The embodiment of FIGS. 7 and 8 further comprises an elastic membrane 40, which encloses the outer flexible conduit 11 and extends to the distal end 41 of the inner flexible conduit 10, and is securely attached thereto, for example by adhesive means, clamping means or any other suitable fastening means that provides a substantially water-tight seal, preventing the ingress of blood, feces, or other fluids or undesirable matter in the space 42 between the membrane 40 and the outer surfaces of and space between the inner flexible conduit 10 and the outer flexible conduit 11.
As illustrated schematically in FIG. 7, the membrane 40 may be stretched taught when the inner flexible 10 advances relative to the outer flexible conduit 11. The membrane 40 is preferably attached at its other end to the outer wall of the outer flexible conduit, also in watertight manner, at any desired distance from the distal end of the outer flexible conduit 11.
The elastic nature of the membrane 40 assists in retracting the inner flexible conduit 10 relative to the outer flexible conduit 11 as illustrated schematically in FIG. 8. As shown, the membrane 40 has assumed a relaxed posture, yet is still able to prevent the ingress of undesirable material into the space 42.
The membrane 40 may be fabricated of any suitable material for the purpose, including, by way of example but not limitation, natural rubber, NEOPRENEŽ, etc.
The central portion 29 of the endoscopic devices of the invention comprises a hollow interior space, or lumen, to be used for conveying air, gases, and/or saline and other solutions, and for containing actuator cables, optical fibers, electrical signal wires, as well as cauterizing and sampling devices, taking advantage of the fact that the neutral axis of the device does not change in length when the device is bent and/or distorted. Any useful endoscope, however, cannot have all such devices concentrated in a central location and design compromises must be made to allow some of the longitudinal members to be radially disposed from the center of the endoscope. Thus, such devices should be made of material that is longitudinally compressible or else the length changes must be accommodated in the end region of the endoscope.
Thus, a preferred embodiment of the invention is a concentric conduit that can be stiffened at will and that can itself be inserted into another concentric conduit, also stiffenable at will. This allows one conduit to be the track or guideway to allow the other conduit to advance either through or around it until the end of the advancing conduit extends past the stationary conduit and finds its equilibrium position or is steered by conventional endoscopic control methods to proceed for a shorter distance without the remainder of the system putting extra forces on the remainder of the gut or other tissue. Once the moving conduit is in its new location, it can be stiffened to become the guideway while the other conduit is relocated to the new position. In cases where the cumulative distortions and pressures of the endoscopic device have built up or where the device makes a full circle and passes near locations in which other passageways are being formed, there may be a need to relax both conduits simultaneously so as to allow the system to come to a new position and force equilibrium. In some cases the relaxation of one of the conduits may simply continue and the other conduit may proceed by being successively advanced and stiffened, then becoming the guideway for the more flaccid internal conduit, which may be progressively inserted without applying force to the gut at any position except for the small portion of its protruding, articulated end.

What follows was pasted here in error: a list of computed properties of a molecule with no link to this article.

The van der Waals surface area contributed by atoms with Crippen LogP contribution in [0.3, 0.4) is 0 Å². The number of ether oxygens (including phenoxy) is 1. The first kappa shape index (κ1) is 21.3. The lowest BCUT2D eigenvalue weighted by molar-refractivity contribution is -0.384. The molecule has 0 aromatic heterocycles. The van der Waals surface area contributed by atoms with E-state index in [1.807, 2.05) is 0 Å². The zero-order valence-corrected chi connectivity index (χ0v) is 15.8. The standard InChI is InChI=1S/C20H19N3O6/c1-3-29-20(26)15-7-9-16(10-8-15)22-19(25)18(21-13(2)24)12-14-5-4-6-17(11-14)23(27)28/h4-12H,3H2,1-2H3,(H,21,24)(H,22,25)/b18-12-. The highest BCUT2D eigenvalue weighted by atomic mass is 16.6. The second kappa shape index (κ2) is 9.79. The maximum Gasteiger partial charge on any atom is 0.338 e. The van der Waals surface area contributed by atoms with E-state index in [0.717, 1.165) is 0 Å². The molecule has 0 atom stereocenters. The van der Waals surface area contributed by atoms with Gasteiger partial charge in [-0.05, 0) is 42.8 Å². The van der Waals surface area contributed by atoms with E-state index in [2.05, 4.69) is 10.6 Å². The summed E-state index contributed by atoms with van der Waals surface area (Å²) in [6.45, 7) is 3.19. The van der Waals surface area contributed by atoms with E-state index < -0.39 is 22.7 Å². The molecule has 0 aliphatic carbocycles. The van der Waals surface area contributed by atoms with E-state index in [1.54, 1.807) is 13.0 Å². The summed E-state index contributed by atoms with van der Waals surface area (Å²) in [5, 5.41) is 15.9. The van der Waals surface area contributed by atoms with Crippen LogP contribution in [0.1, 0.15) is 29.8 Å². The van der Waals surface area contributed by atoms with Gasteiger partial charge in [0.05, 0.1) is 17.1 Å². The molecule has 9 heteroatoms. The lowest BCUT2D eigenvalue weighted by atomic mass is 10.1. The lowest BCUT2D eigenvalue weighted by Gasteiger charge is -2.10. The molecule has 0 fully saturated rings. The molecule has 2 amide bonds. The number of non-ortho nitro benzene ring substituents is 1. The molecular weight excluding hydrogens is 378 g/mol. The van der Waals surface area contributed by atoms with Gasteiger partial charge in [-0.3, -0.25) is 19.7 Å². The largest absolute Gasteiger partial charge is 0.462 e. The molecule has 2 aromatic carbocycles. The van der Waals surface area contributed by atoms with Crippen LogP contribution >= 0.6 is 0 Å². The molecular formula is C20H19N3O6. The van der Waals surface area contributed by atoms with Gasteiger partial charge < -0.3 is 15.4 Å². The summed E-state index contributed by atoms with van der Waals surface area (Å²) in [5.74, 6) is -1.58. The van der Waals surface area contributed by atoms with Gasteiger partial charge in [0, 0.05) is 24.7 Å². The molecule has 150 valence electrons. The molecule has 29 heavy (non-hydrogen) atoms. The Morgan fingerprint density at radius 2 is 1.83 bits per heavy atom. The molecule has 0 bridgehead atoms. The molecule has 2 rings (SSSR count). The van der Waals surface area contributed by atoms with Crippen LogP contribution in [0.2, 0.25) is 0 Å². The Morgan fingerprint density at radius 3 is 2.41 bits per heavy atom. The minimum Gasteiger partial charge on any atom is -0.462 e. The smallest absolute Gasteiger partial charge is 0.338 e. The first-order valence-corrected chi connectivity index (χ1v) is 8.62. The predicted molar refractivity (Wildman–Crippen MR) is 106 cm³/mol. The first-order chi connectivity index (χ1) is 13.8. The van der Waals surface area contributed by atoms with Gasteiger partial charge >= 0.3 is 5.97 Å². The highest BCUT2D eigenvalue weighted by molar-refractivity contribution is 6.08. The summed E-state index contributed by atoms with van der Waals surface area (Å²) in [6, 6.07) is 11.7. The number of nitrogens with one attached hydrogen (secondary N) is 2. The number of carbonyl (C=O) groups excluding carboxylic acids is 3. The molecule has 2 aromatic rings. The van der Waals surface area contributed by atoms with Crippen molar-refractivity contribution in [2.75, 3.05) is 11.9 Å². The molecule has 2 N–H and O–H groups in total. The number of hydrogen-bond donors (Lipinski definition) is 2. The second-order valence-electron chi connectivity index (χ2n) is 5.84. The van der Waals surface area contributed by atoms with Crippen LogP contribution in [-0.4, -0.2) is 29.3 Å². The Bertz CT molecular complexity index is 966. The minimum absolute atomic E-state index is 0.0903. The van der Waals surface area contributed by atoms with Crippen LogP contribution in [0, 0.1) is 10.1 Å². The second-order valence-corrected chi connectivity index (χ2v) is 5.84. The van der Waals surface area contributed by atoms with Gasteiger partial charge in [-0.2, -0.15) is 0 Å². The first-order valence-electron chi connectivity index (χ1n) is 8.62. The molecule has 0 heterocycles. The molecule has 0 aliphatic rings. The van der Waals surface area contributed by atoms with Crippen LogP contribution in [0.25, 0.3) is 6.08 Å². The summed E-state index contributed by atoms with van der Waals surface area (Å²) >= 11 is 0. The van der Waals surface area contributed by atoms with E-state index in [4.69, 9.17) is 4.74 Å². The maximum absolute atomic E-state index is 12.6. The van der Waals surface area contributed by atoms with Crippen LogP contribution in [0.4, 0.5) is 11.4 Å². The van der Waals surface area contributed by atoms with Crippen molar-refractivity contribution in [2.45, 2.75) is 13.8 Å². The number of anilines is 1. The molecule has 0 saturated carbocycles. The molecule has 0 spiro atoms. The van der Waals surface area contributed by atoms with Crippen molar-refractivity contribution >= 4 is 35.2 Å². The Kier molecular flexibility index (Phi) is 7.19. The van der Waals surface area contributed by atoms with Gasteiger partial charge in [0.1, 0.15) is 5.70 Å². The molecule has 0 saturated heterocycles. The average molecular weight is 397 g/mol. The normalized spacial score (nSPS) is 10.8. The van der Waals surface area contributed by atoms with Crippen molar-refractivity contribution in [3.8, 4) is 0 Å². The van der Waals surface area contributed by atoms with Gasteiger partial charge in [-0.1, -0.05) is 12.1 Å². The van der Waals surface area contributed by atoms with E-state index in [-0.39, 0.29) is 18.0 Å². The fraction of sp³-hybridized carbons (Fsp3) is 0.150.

Because of the hollow, concentric nature of this preferred embodiment of the invention, standard endoscopic devices or, alternatively, the individual conduits, cables, wires etc., that are associated with standard endoscopic devices, thus can occupy the center section 29. The device thus can be an add-on device for an existing endoscope or the stiffening feature may be included in the basic endoscope and one or more segmented concentric devices of the invention may be used around the endoscope.
In either of the above cases or combination of cases, one of the primary advantages of the invention is the possibility of leaving a rigidized hollow conduit in place and withdrawing the centrally disposed members in order to insert other devices or to remove feces, sample tissue, or perform other surgical procedures within the region then accessible at the end of the fixed tubular emplacement.
In any of the embodiments, the desired effect is to have a self-centering connection which becomes rigid when the cables are taut and flexible when the cables are released. Small amounts of lubricants or foreign material between the joints may have significant effect on the ratio of stiffness to flexibility and thus surface finish can also additionally be chosen to alleviate some of the variability of unknown contaminants. Knurling surfaces for this kind of friction control is a known technique which may be used to add to the apparent friction coefficient, for example.
The most sensitive parameters in determining the ratio of stiffness to flexibility are the angle of the circular contact surface with respect to the tension cable, (friction angle), the tension in the cable, and the coefficient of friction. The hoop stress compliance of the two mating surfaces also enters into consideration for angles near the critical friction angle.